With forty-six comments supporting the Section 301 tariffs, the high-precision injection mold industry has been a particularly vocal and active participant in the comment portal, where several argued that the tariffs have protected domestic industry, increased demand, and shielded them from illegal Chinese trade practices. The American Mold Builder’s Association reported the results of an internal survey of its members, which showed that 67 percent have taken on new business from China as a direct result of the Section 301 order. But, while many mold suppliers support the tariff actions, not all share their sentiments. For example, Outdoors, an outdoor goods company, stated that “the precision for key reel manufacturing processes, such as gear hobbing, aluminum die casting and injection molding, are not supported by the scalable production sophistication and skilled workforce of domestic or third country sources.”
Still others argued that the 301 actions, coupled with existing anti-dumping (AD) and countervailing duties (CVD), helped to keep unnaturally low-priced Chinese products out of the U.S. market. Industries that hailed the measures as being particularly helpful in that regard included polyvinyl carbon and activated carbon producers, both of which are protected by existing AD and CVD orders. According to many comments, keeping artificially low-priced goods out of the market not only benefits producers, but has a ripple effect throughout the economy, contributing to shorter lead times, supply security, and a domestic preference for U.S. goods.Notably, 65 percent of the companies supporting the 301 tariffs are already afforded protection with existing AD and CVDs, many of which not only wanted the 301 tariffs to continue, but also favored their expansion. Given that the application of U.S. antidumping laws has a discretionary bias toward protectionism, the overlap of the 301 tariffs and antidumping duties is concerning.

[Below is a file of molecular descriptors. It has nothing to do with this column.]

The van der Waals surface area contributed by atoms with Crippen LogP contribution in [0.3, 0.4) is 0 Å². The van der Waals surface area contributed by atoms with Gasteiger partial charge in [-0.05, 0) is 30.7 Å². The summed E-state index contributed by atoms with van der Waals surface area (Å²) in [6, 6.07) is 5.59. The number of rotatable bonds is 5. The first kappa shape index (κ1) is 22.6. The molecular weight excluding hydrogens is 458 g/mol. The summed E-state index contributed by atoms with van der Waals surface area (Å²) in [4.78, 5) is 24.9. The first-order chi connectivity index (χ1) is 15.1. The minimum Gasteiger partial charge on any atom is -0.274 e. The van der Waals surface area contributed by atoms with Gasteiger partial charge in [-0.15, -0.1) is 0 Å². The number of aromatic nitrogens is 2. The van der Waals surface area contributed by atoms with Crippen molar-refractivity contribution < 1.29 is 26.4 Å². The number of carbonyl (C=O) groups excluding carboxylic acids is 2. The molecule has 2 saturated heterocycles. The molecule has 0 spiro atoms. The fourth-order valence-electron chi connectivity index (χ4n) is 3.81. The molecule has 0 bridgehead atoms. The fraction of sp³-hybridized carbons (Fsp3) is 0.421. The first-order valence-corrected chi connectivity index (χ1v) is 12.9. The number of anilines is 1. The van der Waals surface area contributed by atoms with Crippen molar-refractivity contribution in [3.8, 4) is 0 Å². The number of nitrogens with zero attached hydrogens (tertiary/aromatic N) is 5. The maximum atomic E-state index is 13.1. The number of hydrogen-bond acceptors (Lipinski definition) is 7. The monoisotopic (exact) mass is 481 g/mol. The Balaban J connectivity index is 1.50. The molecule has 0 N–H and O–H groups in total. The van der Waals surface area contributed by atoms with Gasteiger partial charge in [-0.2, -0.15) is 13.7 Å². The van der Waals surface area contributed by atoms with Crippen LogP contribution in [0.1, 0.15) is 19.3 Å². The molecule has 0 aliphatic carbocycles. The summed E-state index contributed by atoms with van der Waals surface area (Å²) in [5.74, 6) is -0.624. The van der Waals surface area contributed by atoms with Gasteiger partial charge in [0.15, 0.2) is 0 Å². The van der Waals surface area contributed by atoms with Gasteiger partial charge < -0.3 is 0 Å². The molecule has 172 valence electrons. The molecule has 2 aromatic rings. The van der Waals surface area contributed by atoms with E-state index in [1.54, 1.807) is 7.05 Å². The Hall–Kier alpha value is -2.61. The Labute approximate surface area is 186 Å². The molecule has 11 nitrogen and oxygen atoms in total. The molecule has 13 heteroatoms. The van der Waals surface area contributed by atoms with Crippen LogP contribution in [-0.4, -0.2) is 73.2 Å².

Lastly, a common issue raised by tariff supporters was the need to curtail the distorting role of Chinese subsidies on the U.S. market. Graphite electrode and plywood manufacturers are two industries whose Chinese competitors receive subsidies. Both argued that the tariffs helped them to avoid being undercut on prices by China. While both industries are covered by AD/CVD orders, the plywood industry specifically noted that the 301 tariffs were welcome because they offered unique protection through broader product coverage. This raises larger concerns about cascading protectionism, whereby companies clamor for additional relief in downstream industries, resulting in higher costs for inputs across the board.
Concentrated Benefits, Diffuse Costs
As the Biden administration undertakes a full review of the Section 301 tariff actions, it faces the task of weighing the costs alongside the benefits. Of course, some industries have profited from the tariffs, but this should come as no surprise—the costs of protectionism are diffuse, while the benefits are concentrated. Furthermore, those costs have been borne largely by U.S. consumers. As Americans struggle with high inflation, maintaining that policy is increasingly questionable. In fact, estimates show that the 301 tariffs contributed between 0.3 percent and 1.3 percent to last year’s inflation spike.
The question before U.S. Trade Representative Tai and President Biden is whether the benefits accruing to a few industries outweigh the harms on the rest of the U.S. economy. It is worth remembering that when Congress delegated much of its tariff authority to the president, it did so to avoid capture by a few vocal industries. The president, after all, represents a national constituency, not special interests that lobby for protection. The Biden administration would be wise to remember this as it mulls over its next steps.